December 2002
  • From: Northern California
Posted by jeaton01 on Monday, March 21, 2022 11:00 PM

Looks great, Stephen.  And thanks for the warning, I'll keep avoiding this one!

John

To see build logs for my models:  http://goldeneramodel.com/mymodels/mymodels.htm

 

  • Member since
    January 2015
  • From: Katy, TX
Posted by Aggieman on Tuesday, March 22, 2022 8:08 AM

jeaton01

Looks great, Stephen.  And thanks for the warning, I'll keep avoiding this one!

 

Thank you John!

It is a buildable kit, clearly, but it will try your patience on more than one occasion.  I'm starting to get to the point that I'd rather avoid such experiences as well.

  • Member since
    February 2015
Posted by skyraider0609 on Tuesday, March 22, 2022 10:55 AM

That turned out really nicely. I'm glad I don't live alone on "Calamity Island". I'm a firm believer in Murphy's law. Rule 144: the odds of a drop increase exponentially the closer a build is to being finished. Been there. Done it. Nice recovery though, as nobody would know it dropped looking at the images.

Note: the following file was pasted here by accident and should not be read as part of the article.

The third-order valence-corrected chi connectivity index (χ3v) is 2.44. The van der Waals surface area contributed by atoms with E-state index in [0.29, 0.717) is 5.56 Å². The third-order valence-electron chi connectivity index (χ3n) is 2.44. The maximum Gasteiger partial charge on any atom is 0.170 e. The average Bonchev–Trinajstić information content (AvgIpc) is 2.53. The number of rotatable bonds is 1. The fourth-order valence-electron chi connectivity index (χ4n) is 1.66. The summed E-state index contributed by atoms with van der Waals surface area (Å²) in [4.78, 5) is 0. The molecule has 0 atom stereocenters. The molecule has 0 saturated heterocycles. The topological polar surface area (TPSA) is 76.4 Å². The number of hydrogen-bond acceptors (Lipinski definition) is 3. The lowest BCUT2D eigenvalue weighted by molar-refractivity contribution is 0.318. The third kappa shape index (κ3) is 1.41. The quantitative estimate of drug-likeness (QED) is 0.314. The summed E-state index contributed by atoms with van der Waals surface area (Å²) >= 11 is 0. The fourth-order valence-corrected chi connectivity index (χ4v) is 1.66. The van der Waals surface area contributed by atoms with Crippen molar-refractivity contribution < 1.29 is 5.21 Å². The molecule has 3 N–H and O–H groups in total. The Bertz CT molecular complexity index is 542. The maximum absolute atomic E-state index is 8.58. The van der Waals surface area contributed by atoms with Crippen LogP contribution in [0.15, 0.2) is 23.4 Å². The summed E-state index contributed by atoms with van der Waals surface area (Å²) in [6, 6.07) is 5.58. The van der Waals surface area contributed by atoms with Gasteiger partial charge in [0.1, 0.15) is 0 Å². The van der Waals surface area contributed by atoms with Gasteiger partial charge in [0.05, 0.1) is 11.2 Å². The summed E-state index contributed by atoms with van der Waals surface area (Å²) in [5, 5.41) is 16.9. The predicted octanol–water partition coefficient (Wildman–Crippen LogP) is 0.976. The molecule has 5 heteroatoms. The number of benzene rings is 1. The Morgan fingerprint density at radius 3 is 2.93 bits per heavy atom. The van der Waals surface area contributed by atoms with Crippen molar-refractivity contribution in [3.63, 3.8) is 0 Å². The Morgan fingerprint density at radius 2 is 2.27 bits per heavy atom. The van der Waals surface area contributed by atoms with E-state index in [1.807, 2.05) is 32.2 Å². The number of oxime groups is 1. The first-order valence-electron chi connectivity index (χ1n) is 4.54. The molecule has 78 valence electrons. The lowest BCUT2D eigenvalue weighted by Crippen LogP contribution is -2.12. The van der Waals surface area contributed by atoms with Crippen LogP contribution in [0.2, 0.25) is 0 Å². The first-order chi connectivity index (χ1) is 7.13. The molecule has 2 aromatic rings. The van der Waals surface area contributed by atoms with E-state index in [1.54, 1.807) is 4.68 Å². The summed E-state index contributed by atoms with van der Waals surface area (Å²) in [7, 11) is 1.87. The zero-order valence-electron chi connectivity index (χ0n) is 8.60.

• Member since
    January 2015
  • From: Katy, TX
Posted by Aggieman on Wednesday, March 23, 2022 6:54 PM

skyraider0609

That turned out really nicely. I'm glad I don't live alone on "Calamity Island". I'm a firm believer in Murphy's law. Rule 144: the odds of a drop increase exponentially the closer a build is to being finished. Been there. Done it. Nice recovery though, as nobody would know it dropped looking at the images.

 

 

 

Thank you for your kind words! Some times I wonder if Murphy lives in my workshop.

JOIN OUR COMMUNITY!

Our community is FREE to join. To participate you must either login or register for an account.

SEARCH FORUMS
FREE NEWSLETTER
By signing up you may also receive reader surveys and occasional special offers. We do not sell, rent or trade our email lists. View our Privacy Policy.